Nonprofit People Against Rape welcomes new director as it rebuilds

Nonprofit People Against Rape welcomes new director as it rebuilds

CHARLESTON, SC (WCSC) - A nonprofit organization that almost went under is getting back on its feet with a new director at the helm.

In two days, People Against Rape is hosting its annual march and vigil, Take Back the Night to raise awareness about sexual assault.

In 2012, thousands of dollars went missing from the organization, but now under new leadership, the executive director says they're committed as ever to serving the Lowcountry.

"People Against Rape is in a rebuilding stage," said Janie Lauve, PAR's new executive director.

Lauve has been on the job for two weeks. She used to work for the Lowcountry Food Bank and will now use her experience with nonprofits to help People Against Rape.

"It's been every difficult for the board to really rebuild and kind of keep things going," Lauve said.

The 2012 audit uncovered $80,000 missing from the non profits funds. The board of trustees blamed a bookkeeper, but the money was never recovered. The organization was forced to lay off 13 employees and lost $300,000 in grant money from the state health department.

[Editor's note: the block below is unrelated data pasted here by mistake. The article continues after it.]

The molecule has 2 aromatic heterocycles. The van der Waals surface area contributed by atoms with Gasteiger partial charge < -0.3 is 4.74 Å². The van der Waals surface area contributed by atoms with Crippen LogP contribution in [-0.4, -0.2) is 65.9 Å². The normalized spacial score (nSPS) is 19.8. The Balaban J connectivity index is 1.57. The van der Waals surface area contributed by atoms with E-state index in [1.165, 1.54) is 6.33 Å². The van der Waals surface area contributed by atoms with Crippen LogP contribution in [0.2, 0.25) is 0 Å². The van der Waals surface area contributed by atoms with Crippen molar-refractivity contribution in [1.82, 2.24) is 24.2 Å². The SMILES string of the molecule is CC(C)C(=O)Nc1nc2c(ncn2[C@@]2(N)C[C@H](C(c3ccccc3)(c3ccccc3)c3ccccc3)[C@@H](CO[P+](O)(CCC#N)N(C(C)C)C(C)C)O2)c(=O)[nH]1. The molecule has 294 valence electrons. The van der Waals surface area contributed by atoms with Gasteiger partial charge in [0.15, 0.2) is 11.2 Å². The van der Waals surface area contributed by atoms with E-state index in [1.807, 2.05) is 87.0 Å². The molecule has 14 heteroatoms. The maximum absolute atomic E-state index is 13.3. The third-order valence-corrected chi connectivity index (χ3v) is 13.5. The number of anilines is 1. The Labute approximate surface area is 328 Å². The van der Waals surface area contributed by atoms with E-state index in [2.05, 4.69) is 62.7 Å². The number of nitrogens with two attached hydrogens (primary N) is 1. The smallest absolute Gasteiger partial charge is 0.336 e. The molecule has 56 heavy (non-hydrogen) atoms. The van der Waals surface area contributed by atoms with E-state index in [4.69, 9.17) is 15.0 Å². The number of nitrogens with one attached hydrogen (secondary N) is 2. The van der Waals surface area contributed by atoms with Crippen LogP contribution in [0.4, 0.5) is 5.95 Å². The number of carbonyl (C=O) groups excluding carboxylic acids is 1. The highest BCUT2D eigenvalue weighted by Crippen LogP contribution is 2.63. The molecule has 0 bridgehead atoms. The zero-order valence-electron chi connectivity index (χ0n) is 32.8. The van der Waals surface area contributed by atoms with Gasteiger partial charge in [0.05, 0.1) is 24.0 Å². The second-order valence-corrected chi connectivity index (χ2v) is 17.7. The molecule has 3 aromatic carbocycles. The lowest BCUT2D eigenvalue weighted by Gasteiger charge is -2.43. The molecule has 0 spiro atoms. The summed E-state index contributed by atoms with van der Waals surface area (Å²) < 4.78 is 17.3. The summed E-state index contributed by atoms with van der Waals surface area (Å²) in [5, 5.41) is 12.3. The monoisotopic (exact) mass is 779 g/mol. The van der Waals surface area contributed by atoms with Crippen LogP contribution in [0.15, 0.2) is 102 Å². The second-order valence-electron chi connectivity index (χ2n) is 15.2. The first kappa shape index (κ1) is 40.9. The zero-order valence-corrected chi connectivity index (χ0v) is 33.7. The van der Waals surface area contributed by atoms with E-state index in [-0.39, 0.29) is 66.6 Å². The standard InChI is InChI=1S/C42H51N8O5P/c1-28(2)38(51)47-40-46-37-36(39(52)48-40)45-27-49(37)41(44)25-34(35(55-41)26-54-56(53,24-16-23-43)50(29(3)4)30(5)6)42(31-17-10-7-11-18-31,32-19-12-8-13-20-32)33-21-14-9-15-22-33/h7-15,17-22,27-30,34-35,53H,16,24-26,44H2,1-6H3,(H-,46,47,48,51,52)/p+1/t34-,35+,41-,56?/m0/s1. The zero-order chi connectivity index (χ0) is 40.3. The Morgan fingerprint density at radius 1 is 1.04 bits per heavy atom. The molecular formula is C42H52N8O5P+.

"The board was very transparent with me about their history, I think the board and the organization was a victim themselves," Lauve said.

Now, including Lauve, they have three full time employees and one part time employee.

Their 24-hour crisis hotline is run by trained volunteers.

The health department has restored nearly $150,000 of their funding. PAR also receives funds from the North Charleston Police Department and private donors.

Their finances are now controlled by an independent accounting firm.

"We are definitely back on our feet," Lauve said.

Lauve says they're focusing on strengthening their partnerships with other local agencies like My Sister's House, MUSC and local law enforcement.

PAR's Take Back the Night event unites the community behind one cause - raising awareness to sexual assault.

"Most people believe that sexual assault or rape is someone jumping out of the bushes and attacking you, and really that only constitutes about 20 percent of sexual assault cases," said Lauve.

Lauve says their organization and these events are crucial to helping educate the community and support rape victims.

"I think the community should be able to continue to trust us," Lauve said.

The Take Back the Night march on Friday, April 2, starts at the Unitarian Church in downtown Charleston.

It begins at 7 p.m., when marchers will walk through the College of Charleston campus, ending at the church for a candlelight vigil.

People Against Rape is also hosting a daytime event in Marion Square on April 26 from 2 to 3 p.m. There will be speakers, live music, activities and food trucks.

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